Imagine you get into a bad car accident.
The accident is so bad that an ambulance is called and you’re rushed to the hospital.
You’re worried the whole time about contacting your family and friends to let them know where you are, what happened, and that your injuries aren’t fatal.
You get to the hospital and they contact your family for you. You go through the initial checks and get stabilized. After an hour, your family begins to show up to check in on you.
Your family comes in and you see the worried looks on their faces.
Before you get through your story, someone else walks in–someone you don’t know. They show a similar look of concern on their face, but something isn’t genuine in their expression.
They express their concern for your accident, pushing your family aside to get to you and hand you a business card.
They let you know that you are, in fact, the victim in this situation and that you need someone to represent you to make the at-fault party pay for what they’ve done.
This is an ambulance chaser.
What is an Ambulance Chaser?
While the scenario above is extreme, there are law firms that are known to chase people down after their accident to try to be the first lawyer to contact them about the incident.
These lawyers are known as ambulance chasers.
The term comes from the idea of a lawyer seeing an ambulance zip by and rushing down the road after them to hand the victim a business card.
It is an unethical practice that has created a negative impression of attorneys.
While an ambulance chaser may not hunt you down at the scene of an accident or in the hospital, they still may contact you within a few days in an attempt to be top-of-mind when you think about hiring a law firm.
How Does An “Ambulance Chaser” Get an Injured Person’s Information?
A lot of information is available to the public via the Freedom of Information Act.
While ambulance chasers may not be able to get all of the details about your accident, looking at police reports combined with news stories about an incident can help them get enough information to find out how to contact you.
There is also the possibility of an ambulance chaser having a police scanner and listening in when and where accidents occur.
The Accountability Enforcer: An Ambulance Chase in Disguise
Some of these ambulance chasers work under the guise that they are contacting you to make sure the at-fault party pays for what they did.
They consider themselves accountability enforcers, making sure people pay for their negligence and what they did to disrupt your life.
While it is true that the tortfeasors (people at fault) should be held accountable for their negligent actions, and that as the victim you have a right to seek compensation, that doesn’t give any attorney the right to contact you and solicit work directly.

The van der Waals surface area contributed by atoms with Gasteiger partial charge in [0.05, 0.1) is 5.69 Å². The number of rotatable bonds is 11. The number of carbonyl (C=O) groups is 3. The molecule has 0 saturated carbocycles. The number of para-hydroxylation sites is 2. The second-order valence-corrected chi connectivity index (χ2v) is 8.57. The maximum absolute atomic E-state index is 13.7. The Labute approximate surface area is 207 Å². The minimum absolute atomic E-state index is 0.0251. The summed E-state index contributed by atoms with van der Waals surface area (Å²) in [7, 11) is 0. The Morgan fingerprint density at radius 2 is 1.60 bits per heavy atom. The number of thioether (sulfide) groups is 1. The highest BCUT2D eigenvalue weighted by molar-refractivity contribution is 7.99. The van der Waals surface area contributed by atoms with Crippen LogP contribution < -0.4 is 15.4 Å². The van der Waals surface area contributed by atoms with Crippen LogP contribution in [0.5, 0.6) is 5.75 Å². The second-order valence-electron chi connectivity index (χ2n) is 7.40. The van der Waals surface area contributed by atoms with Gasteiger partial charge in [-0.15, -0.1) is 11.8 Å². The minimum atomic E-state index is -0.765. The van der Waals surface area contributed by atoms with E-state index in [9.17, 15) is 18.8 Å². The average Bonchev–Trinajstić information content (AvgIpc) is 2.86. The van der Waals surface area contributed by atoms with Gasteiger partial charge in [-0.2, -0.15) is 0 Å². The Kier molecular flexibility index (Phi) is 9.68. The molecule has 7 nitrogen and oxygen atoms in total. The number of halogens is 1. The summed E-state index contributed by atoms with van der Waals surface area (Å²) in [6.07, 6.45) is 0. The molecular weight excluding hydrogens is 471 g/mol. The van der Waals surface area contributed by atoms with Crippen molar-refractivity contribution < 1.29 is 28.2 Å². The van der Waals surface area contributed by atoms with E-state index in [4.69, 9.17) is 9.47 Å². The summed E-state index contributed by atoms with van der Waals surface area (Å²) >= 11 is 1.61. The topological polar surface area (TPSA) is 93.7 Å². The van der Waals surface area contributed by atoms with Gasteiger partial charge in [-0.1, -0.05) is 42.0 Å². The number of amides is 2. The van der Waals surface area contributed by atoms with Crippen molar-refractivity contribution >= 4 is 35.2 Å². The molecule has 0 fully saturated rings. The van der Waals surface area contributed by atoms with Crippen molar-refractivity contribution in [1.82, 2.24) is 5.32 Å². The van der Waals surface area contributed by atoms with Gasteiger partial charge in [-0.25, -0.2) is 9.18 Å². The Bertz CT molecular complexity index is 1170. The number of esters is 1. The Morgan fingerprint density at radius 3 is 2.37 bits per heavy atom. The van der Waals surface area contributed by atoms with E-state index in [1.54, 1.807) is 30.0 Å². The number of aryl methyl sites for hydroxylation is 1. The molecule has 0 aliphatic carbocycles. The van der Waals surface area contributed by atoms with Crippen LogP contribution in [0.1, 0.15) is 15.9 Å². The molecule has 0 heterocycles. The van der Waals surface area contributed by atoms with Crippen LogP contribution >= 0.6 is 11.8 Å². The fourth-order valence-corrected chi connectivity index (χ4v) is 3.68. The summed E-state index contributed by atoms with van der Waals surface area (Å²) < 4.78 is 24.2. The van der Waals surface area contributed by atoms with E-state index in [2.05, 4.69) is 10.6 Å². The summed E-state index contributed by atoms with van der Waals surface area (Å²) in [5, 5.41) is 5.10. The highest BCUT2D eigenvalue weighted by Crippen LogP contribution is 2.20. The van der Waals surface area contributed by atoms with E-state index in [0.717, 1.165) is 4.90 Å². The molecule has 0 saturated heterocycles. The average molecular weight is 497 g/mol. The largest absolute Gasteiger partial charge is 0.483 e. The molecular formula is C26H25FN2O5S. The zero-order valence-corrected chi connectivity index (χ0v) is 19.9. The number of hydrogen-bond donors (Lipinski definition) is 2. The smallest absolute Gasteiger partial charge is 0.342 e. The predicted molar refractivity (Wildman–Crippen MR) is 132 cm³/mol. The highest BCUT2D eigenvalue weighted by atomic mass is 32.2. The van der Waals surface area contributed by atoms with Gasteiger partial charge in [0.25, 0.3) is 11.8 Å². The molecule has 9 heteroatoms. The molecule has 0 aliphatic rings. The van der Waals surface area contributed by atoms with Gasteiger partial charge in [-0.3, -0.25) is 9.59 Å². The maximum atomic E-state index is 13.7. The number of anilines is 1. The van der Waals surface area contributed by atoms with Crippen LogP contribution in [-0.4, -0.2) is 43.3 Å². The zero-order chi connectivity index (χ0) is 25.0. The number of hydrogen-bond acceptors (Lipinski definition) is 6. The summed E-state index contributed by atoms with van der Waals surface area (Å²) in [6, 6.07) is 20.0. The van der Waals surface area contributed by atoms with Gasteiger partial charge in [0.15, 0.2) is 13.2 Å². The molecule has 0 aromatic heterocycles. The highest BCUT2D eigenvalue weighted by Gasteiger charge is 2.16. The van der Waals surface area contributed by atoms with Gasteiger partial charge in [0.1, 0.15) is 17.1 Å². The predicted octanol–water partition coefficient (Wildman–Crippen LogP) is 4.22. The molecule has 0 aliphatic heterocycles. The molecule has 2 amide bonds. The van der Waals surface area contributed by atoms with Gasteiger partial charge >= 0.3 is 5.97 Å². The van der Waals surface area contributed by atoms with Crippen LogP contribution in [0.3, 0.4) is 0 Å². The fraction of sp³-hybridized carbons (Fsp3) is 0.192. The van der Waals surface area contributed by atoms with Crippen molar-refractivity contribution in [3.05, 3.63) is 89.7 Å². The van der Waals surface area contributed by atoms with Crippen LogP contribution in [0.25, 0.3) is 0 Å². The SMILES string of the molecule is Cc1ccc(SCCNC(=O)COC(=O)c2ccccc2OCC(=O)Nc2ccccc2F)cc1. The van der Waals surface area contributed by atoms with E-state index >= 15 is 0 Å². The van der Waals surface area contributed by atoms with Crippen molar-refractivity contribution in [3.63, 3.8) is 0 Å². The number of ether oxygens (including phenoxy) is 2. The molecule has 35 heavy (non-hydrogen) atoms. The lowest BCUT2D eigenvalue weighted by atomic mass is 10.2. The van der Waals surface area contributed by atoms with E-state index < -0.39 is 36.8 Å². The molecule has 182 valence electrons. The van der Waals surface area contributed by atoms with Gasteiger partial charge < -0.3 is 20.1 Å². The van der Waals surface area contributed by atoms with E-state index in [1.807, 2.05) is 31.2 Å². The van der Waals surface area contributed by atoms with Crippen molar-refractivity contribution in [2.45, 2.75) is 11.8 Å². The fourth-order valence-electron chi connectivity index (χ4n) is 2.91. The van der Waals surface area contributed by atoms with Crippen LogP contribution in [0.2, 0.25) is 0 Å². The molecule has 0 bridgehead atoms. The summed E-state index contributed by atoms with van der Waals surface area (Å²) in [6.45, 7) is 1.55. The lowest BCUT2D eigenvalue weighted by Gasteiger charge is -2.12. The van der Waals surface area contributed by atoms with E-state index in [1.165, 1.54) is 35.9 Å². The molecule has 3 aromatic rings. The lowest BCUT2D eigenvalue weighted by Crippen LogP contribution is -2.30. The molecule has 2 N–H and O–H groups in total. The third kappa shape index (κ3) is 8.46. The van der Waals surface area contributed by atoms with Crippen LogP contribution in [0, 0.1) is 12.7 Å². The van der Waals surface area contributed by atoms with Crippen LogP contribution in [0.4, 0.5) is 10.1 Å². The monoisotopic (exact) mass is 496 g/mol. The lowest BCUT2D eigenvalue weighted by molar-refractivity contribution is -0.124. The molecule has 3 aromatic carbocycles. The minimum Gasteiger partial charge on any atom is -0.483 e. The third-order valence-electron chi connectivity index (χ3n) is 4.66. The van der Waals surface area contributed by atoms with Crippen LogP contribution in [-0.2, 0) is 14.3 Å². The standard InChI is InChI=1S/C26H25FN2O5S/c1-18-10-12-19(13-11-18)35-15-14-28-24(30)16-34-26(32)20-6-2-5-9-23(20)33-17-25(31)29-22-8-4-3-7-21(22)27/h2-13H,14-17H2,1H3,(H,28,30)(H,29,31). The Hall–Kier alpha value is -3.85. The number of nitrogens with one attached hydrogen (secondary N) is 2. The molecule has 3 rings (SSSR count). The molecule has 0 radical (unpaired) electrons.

When is the Right Time to Talk With an Attorney?
You need time after your accident to recuperate and reflect.
While hospital bills seem to come quickly after an accident, it’s important to get your bearings and make the choice to contact a lawyer by yourself.
When attorneys hunt you down and tell you that you need to make a decision now, or that you need them, specifically, to help you hold the tortfeasor accountable, red flags should be going up.
You should never be contacted by an attorney first after your accident. That means that they were scouting for business and may not have your best interests in mind.
You should always be the one reaching out to a lawyer after you do your research. Only reach out when you feel the time is right.
Keep in mind that most injury cases have a statute of limitations of two years, meaning that in most situations, you can no longer file a lawsuit to get the compensation you deserve more than two years after the date that your injury occurred.
Take your time to do research and find the attorney that is right for you, but don’t wait until it’s too late.
Contact VanDerGinst Law
At VanDerGinst Law we make sure that we are available to hear your story when you are ready.
That’s why we have availability 24/7 via chat, email, or phone call.
That’s also why we offer a free consultation, so you don’t have to worry about finances when speaking to us to see if you have a case.
In fact, you won’t owe us a dime out of pocket for your injury case, and we only get paid if you get a settlement or verdict.
To help you reach out on your own time, we’ve provided a contact card down below. You can either print this card or if you are on a mobile device, scan the code or download our information straight to your contacts list so we will be there when you need us.
Remember, if you’ve been injured, we’d be honored to help.
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The information contained on this website is presented by VanDerGinst Law P.C. It is not intended nor should it be construed as professional legal advice. The information is general in nature about the Firm, the scope of services we offer, and our community outreach, it is not legal advice. Please contact us by phone, email, mail, or via this website for inquiries. Contacting us does not create an attorney-client relationship. Please contact a personal injury attorney for a consultation regarding your situation. This website is not intended to solicit clients outside the State of Iowa and/or the State of Illinois.